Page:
View Single Post
Old 12-28-2004, 05:15 AM
Institute Institute is offline
Join Date: Dec 2004
Posts: 52

I just want to add something about Keynes.

For example, In my opinion (of course I could be wrong) Keynesian system is inherently incapable of allocating available liquid funds among firms and activities in the society according to considerations of efficiency, productivity and growth.

Just consider this -as far as I know according to the Keynesian theory every businessman would estimate the marginal efficiency of investment MEI ( while the interest rate is determined by money demand and supply) and if
(MEI) is equal or greater than interest it will be rewarding to borrow and finance the investment project. Otherwise the project will not be undertaken.
Accordingly, available money for lending will be allocated efficiently among firms and activities.

In my opinion this Keynesian theory is wrong and we see it in practice.
Let’s say for sake of simplicity that interest measures accurately the opportunity cost of money available for lending in the credit market, and that a uniform interest rate is applied by banks (lenders) in all cases of borrowing. Hence investment projects for which (MEI) below interest will be excluded.

On the other hand all projects fulfilling the condition MEI greater then intererst will find excess to loanable funds without any preference given by banks (lenders) to projects with relatively higher (MEI).

Therefore in a Keynesian free market economy we can not claim that loanable funds would be optimally or best allocated in this way.
(theoretically speaking only interest-free financial institutions that would aim at maximizing their “interest free” revenues would give preference to projects with higher (MEI) over other projects with relatively lower MEI).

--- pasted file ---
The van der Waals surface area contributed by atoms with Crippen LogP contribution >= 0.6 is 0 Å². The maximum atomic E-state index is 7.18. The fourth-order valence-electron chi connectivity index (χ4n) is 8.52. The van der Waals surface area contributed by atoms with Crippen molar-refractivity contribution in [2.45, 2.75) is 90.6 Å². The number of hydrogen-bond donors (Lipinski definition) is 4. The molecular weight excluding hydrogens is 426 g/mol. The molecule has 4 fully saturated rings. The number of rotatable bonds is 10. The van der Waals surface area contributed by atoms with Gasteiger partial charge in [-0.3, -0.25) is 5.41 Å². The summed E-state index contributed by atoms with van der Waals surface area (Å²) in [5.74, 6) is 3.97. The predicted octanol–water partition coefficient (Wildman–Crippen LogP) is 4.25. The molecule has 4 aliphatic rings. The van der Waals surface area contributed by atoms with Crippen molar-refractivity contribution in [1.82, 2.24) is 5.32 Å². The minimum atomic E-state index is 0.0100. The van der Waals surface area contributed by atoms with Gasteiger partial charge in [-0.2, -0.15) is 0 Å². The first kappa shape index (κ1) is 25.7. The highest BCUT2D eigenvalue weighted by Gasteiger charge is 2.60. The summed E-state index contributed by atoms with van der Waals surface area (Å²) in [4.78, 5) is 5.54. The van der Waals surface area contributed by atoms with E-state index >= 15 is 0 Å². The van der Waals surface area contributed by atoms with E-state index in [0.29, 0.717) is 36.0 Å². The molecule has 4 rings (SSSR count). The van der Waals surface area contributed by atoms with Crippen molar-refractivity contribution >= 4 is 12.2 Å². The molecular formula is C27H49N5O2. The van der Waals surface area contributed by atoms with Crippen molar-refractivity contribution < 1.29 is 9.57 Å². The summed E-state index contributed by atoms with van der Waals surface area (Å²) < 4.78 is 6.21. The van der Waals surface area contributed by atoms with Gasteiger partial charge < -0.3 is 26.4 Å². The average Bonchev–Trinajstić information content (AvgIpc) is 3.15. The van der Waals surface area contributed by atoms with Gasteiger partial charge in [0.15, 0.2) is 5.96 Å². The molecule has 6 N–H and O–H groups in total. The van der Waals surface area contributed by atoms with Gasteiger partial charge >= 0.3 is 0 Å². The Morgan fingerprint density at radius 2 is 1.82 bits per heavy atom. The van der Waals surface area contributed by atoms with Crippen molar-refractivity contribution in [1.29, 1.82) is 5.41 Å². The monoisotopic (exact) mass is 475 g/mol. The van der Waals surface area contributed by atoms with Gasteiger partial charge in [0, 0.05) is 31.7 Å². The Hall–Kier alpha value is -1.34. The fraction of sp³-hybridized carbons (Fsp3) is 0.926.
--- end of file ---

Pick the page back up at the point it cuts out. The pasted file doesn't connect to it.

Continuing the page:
Investors with projects satisfying the (MEI) condition and seeking interest-based finance are not treated equally by banks (lenders),in a free market economy as we have simply assumed.
Large corporations are given priority and better borrowing terms, irrespective of how funds will be used by them. In fact banks (lenders) are concerned, above anything else, with borrowers solvency. Hence, preferential treatments and financing priorities are set by banks on credit-worthiness basis. Consequently small enterprises are either neglected or given least attention by bankers, even if their investment projects are expecting highest returns.
The problem of small enterprises is quite serious in the developing world..

"Surveys indicate that less than I% of small firms in developing countries obtain credit at controlled rates from financial institutions; the remainder rely on the informal sector. The combined net effect is to raise their capital costs and reduce their ability to compete against large firms", according to W.B (I987). In fact failure of small businesses to obtain finance from banks have forced them quite frequently, in the absence of equity finance, to borrow from money lenders in the informal market at very high rates of interest. So they have jumped from the frying pan to the fire.

A study concerning the informal credit market in Peru mentioned that interest rate in that market was as high as 800% - I000% per annum sometimes in the mid 1980s. Todaro, M., states that "commercial banking system of many LDCs restricts its activities almost exclusively to rationing scarce loan able funds to "credit-worthy" medium-and large-scale enterprises in the modern manufacturing sector. Small farmers and indigenous small scale entrepreneurs and traders in both the formal and informal manufacturing and service sectors must normally seek finance elsewhere sometimes from family members and relatives, but more typically from local moneylenders and loan sharks who charge exorbitant rates of interest.
And so on, and so on.
Reply With Quote